The remainder of the history of news games as we have so far considered it bears out the centrality of this metaphor. That is, the games are produced by a dedicated class of design practitioners, usually in the form of named authors and studios that create artifacts for the benefit and edification of a separate class of individuals called news or information consumers. Even when an individual crosses from the latter class into the former (e.g., citizen journalist, amateur game designer), the producer and consumer classes themselves remain undisturbed.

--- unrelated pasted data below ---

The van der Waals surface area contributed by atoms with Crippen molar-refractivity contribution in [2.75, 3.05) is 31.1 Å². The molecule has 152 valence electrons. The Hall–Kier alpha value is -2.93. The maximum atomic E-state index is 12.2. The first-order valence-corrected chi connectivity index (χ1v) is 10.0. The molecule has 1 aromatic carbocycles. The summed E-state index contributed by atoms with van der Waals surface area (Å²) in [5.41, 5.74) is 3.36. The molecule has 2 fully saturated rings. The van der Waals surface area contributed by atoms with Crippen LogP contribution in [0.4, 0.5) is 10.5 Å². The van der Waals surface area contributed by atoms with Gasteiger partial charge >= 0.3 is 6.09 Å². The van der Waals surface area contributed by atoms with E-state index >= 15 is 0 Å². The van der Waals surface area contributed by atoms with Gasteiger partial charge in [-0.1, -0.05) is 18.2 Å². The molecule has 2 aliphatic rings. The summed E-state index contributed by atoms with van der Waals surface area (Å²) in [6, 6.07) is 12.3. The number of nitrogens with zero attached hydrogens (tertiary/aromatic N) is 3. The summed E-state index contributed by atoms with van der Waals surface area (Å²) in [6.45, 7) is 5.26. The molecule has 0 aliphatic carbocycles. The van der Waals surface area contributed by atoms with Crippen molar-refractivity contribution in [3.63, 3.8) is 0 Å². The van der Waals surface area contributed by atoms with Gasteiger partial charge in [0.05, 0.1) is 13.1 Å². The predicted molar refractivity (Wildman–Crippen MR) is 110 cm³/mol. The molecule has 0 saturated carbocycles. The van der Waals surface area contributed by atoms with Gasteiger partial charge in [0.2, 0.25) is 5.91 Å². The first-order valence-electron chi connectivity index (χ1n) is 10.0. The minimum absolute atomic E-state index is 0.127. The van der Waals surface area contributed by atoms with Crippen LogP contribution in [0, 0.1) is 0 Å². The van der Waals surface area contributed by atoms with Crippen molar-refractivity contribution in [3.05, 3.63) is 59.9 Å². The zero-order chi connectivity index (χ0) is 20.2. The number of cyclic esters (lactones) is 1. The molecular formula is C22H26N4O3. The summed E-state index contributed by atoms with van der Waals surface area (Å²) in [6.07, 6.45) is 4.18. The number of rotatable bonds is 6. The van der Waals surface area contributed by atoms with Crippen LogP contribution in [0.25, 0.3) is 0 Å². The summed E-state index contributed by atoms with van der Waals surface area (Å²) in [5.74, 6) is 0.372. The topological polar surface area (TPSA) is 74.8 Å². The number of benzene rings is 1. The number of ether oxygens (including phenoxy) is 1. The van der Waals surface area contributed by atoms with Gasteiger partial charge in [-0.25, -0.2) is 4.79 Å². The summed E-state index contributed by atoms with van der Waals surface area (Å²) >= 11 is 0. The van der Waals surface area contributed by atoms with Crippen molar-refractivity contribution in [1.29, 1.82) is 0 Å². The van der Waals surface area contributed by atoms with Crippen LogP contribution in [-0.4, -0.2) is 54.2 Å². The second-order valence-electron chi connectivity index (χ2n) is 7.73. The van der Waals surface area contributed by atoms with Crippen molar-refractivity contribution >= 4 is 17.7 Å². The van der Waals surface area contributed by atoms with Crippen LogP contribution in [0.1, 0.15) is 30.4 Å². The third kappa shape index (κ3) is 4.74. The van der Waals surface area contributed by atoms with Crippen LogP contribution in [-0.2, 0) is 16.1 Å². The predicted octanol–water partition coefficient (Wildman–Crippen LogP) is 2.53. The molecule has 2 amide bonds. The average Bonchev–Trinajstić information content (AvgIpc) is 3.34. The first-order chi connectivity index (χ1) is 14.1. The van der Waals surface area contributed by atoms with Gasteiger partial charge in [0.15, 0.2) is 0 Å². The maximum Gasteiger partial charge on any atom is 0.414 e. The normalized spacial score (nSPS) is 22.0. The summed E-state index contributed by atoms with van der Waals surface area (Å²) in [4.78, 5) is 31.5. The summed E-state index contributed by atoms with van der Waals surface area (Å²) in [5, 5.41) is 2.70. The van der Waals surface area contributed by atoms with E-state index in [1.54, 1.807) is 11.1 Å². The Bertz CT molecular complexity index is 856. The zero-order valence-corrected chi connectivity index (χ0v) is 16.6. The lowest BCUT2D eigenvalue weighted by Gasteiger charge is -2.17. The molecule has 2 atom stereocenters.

In this way, games stand in for the traditional news story, editorial cartoon, or flat information graphic. They enact a one-way flow of knowledge or ideas from the knowledgeable to the ignorant, from the journalist to the reader. In allowing the game creation process to escape our scrutiny, our critical focus shifts largely to the mechanics of game play, and all the learning is presumed to take place on that stage of play. Missing from this equation is the process by which the game design itself encodes a body of knowledge with the concomitant question of how that body of knowledge may itself be altered by the design process.